I never sought the position in which I find myself placed, and the thought of that is sometimes a comfort to me. My natural desire would be to lead a quiet, obscure life, as I know both the perils and the trials to which a more public and prominent situation exposes a man. Many eyes are upon him to watch his movements—some waiting for good, and some for evil; some as friends, and others as foes; some as “helpers of his joy”, and others hinderers, and as far as permitted persecutors, because he preaches a Gospel which they hate.
The struggle between truth and error, free grace and free will, Christ and Belial, heaven and hell, is still going on in this country as in yours; the strong man armed is keeping his palace in many hearts, nor will he give way until one stronger than he comes upon him, takes away all his armour wherein he trusted, and divides the spoils. If we are on the side of Christ, we must expect much opposition from without and from within; many afflictions, trials, and temptations, to prove the reality and strength of our faith, as well as those communications of wisdom and strength out of His fullness, without which all our own strivings are worthless and useless.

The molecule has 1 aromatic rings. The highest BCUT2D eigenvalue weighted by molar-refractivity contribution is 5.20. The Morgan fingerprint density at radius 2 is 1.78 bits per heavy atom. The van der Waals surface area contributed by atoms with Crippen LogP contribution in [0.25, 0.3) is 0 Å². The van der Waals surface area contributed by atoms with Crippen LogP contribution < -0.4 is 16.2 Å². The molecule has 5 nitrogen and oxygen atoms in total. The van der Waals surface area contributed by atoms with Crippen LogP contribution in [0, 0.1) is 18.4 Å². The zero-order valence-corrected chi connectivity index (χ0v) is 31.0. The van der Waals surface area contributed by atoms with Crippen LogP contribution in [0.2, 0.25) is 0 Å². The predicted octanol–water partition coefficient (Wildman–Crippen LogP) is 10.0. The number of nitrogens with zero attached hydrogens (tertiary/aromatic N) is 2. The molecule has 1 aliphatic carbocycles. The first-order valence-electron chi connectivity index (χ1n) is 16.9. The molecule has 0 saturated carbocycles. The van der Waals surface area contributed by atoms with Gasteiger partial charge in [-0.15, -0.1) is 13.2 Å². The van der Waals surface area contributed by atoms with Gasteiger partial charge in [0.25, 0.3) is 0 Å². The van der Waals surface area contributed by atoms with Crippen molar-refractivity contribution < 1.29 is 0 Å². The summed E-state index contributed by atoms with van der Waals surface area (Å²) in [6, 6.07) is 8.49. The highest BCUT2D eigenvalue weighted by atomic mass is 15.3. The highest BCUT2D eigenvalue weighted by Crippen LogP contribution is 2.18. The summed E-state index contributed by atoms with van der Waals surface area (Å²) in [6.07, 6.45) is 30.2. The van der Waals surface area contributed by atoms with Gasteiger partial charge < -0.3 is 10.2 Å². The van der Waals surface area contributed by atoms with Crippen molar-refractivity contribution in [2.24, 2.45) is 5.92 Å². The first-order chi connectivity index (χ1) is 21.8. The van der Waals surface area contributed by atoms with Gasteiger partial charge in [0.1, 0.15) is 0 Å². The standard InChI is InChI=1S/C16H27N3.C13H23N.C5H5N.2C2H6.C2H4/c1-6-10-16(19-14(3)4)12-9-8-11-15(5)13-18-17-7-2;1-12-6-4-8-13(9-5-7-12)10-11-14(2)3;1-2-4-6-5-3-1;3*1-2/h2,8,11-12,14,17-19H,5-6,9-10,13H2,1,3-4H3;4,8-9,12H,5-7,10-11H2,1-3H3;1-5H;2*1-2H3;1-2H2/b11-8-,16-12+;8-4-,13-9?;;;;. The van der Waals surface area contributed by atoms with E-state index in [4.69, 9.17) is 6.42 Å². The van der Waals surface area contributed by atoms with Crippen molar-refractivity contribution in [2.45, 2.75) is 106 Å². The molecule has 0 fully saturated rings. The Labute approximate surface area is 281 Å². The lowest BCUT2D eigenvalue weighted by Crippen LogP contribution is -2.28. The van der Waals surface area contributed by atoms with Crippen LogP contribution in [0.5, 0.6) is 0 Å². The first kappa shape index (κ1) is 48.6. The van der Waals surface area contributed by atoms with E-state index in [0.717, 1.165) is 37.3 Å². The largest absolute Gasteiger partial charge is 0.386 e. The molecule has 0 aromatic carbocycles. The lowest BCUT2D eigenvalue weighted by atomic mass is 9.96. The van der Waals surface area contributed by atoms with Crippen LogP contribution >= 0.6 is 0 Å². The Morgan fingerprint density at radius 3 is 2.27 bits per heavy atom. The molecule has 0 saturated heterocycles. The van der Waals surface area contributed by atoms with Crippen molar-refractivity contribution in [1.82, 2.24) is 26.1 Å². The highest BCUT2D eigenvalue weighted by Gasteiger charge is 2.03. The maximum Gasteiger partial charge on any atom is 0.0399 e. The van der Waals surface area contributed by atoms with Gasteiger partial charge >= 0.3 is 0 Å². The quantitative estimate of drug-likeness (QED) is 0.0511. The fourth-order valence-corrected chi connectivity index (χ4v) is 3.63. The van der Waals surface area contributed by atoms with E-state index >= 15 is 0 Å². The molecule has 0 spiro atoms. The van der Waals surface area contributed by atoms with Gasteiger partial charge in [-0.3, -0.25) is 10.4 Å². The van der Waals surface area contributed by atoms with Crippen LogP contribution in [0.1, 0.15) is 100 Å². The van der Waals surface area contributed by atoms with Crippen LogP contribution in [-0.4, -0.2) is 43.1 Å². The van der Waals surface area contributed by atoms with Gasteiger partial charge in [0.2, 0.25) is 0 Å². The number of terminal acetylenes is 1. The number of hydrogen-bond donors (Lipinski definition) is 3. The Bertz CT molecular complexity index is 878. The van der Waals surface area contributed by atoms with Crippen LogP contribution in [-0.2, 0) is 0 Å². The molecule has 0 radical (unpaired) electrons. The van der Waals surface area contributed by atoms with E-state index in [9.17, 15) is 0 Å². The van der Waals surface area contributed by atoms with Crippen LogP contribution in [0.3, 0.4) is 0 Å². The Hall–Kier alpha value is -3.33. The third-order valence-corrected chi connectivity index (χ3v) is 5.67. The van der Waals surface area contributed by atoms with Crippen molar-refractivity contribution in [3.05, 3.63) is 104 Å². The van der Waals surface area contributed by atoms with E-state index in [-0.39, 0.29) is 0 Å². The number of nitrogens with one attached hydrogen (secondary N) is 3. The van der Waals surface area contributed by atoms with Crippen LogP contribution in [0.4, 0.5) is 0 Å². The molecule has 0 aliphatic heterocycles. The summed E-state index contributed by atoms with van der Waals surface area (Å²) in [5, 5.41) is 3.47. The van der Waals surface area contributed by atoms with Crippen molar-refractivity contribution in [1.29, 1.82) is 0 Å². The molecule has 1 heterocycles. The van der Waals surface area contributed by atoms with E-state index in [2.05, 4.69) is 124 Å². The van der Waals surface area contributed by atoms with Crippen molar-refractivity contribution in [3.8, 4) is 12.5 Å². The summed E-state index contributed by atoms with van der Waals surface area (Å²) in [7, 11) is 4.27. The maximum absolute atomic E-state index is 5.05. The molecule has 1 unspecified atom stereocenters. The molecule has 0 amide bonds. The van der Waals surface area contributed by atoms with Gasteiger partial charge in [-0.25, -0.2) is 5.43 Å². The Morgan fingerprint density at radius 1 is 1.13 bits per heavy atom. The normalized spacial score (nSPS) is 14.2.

It rejoices me to find that there is in Holland a poor and afflicted people who trust in the Lord, and know and love His truth. I have read with much pleasure and interest the prefaces prefixed to the various issues of my sermons, especially one by den Heer A. P. du Cloux, which has given me a greater insight into the character and condition of the people of God in your country, than anything else which I have seen on the subject. In spite of all the miserable Socinianism and infidelity which from Germany and France have flooded your unhappy land; notwithstanding the atheistic influences of the first French Revolution, from which we, as an insular nation, were in some degree preserved; notwithstanding the state of theology in the universities and schools, one cannot but think that a country which produced so many martyrs to the Spanish Inquisition in the time of the Reformation, and has since given birth to such gracious and eminent divines as Herman Witsius, Hoombeeck, &c., cannot be abandoned of God. Nothing can be sounder than your old Dutch confession of faith, or the articles of the Synod of Dort, and you as a nation are blessed with one of the most faithful and admirable translations of the Word of God from the original languages, that any Protestant nation has been favoured with. The blessing that has rested upon our English translation is inexpressible; nor is it possible that so great a gift as the Scriptures in the Dutch language can have been given to you as a nation in vain. Though divine matters may be at a low ebb with you as regards spiritual experience and vital godliness, and though schools and universities, professors and preachers, may be enemies to Christ and His Gospel, yet you have as a nation, beyond almost any in Europe, the elements of a gracious revival. You have a large measure of civil liberty, toleration, a free press, an admirable translation of the Scriptures, and a sound confession of faith. You have the memory and example of godly ancestors, whom all the power of the Spanish monarchy could neither daunt nor crush; and you have as their descendants, a scattered people who know and love the Gospel.